Paul taught about baptisms, the Lord's supper, etc. He wrote about specific temptations and problems for the areas he was writing to (the Corinthian sexual imorality problems, the Thessalonian gosip/laziness problems, etc). Paul simply didn't reinvent the wheel with what Christ had already taught. Paul's goal (and the other authors of NT Scriptures) wasn't to reinvent the wheel, but rather to prove to Jews from their OT that Jesus was the Christ, and to give detailed instructions to new Greek believers.

What say you?
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Old 10-27-2001, 12:05 PM   #2
Ion
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Post

Quote:
Originally posted by 933326087:
<STRONG>This is a reply to turtonm who last posted in my "George Washington was a believer" thread in the Separation of Church and State Forum before the thread was cancelled.
...
</STRONG>
I am interjecting with my opinion in this follow-up of a previous debate.
Quote:
Originally posted by 933326087:
<STRONG>
...
So then, I guess you believe the Apostles were sincerely mistaken in believing and teaching that they had known Christ? I guess you also believe they were sincerely mistaken in thinking they had witnessed someone coming back from the dead?
...
</STRONG>
Witnessing these, are religiously being attributed to Apostles.
The 'Apostles' are people unknown to history who didn't write dated manuscripts contemporary with the 'Jesus' figure, corroborating each other in detail, like dated papyrus Greek manuscripts from the same era are:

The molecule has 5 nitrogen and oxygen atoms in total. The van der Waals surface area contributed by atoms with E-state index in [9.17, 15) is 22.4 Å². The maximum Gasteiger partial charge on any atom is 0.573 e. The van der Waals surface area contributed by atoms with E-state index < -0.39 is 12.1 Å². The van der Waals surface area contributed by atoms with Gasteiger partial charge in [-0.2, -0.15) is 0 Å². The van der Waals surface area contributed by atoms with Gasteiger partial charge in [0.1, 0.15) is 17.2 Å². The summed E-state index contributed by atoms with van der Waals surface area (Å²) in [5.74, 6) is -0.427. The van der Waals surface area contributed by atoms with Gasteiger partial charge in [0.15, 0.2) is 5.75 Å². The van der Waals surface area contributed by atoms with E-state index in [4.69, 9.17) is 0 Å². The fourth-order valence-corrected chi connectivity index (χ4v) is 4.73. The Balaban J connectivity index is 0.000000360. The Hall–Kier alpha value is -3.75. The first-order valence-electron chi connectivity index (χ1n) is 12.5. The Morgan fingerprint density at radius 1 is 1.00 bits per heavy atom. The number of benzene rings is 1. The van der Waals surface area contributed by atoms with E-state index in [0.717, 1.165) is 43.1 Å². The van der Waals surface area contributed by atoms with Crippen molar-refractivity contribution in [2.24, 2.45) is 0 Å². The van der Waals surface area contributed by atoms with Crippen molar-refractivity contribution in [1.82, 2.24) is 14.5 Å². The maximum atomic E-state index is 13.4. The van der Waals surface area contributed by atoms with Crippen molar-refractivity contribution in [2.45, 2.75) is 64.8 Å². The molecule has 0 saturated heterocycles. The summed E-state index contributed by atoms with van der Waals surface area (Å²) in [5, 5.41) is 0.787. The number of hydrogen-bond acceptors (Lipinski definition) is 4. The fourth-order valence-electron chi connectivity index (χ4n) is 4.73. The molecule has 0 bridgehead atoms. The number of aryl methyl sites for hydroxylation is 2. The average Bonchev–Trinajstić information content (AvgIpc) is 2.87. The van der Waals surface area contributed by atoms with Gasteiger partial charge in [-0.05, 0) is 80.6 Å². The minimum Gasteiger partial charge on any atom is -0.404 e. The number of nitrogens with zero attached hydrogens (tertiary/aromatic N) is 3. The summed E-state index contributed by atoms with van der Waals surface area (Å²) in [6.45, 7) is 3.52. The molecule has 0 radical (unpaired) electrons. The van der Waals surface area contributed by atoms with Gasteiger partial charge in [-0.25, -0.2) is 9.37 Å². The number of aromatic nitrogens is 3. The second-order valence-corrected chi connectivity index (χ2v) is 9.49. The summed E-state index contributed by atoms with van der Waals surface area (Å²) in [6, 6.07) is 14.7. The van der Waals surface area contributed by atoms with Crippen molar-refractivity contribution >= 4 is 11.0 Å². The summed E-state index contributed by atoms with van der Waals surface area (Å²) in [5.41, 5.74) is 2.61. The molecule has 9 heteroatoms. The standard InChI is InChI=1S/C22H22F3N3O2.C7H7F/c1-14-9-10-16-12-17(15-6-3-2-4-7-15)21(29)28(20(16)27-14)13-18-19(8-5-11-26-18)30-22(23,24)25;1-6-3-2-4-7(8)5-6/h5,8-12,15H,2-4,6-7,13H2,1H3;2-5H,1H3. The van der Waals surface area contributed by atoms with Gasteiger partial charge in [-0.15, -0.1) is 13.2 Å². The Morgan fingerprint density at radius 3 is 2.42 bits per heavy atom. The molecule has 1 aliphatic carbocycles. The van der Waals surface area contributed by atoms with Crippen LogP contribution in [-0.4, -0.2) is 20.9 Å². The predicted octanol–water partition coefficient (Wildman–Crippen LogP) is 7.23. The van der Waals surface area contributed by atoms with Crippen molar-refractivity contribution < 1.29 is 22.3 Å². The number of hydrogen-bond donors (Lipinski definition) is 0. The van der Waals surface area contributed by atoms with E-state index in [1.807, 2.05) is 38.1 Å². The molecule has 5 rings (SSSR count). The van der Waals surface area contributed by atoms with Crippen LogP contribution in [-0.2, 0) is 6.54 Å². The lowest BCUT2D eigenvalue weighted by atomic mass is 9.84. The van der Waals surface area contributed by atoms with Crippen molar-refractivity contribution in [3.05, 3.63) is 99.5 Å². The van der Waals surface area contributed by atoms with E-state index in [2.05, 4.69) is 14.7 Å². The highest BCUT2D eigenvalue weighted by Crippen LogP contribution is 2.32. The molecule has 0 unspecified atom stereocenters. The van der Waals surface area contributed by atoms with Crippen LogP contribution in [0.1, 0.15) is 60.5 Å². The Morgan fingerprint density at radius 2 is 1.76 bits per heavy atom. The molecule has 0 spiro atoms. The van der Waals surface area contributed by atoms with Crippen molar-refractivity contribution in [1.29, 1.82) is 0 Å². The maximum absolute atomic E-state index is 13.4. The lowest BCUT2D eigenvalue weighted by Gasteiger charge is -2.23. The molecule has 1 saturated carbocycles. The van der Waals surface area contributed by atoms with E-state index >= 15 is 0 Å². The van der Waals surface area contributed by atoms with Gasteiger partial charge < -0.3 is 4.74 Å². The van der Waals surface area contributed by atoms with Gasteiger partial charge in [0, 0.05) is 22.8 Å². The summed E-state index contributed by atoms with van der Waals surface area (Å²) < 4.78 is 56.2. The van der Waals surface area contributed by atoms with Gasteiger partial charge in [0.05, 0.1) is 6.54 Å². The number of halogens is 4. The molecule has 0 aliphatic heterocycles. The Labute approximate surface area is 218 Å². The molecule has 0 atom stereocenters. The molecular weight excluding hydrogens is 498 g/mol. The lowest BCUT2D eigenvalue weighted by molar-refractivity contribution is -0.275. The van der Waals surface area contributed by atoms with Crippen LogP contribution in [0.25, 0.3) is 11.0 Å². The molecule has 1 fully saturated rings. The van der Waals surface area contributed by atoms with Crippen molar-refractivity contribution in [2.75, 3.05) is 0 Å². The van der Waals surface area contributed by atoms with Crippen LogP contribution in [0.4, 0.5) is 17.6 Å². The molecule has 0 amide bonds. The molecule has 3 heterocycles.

the "Apostles''s witnessing" is made of later, inconsistent claims.
Quote:
Originally posted by 933326087:
<STRONG>
...
Paul taught about baptisms, the Lord's supper, etc. He wrote about specific temptations and problems for the areas he was writing to (the Corinthian sexual imorality problems, the Thessalonian gosip/laziness problems, etc).
...
</STRONG>
Those 'teachings'were part of the general culture floating in the air at that time in Canaan, and are now religiously attributed to one 'Jesus'.
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Old 10-27-2001, 04:29 PM   #3
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933:

I am not saying Jesus did not exist. I am saying that the Jesus we have, and no doubt the Apostles we have, are later inventions. In other words, there was a preacher, who had followers, but the stories we have are basically later inventions, sayings in common circulation attributed to Jesus, and so on.

933 says:
  • Paul does refer to Jesus' sayings. He refers to Christ's teaching on adultery. Paul says in 1 Cor. 7: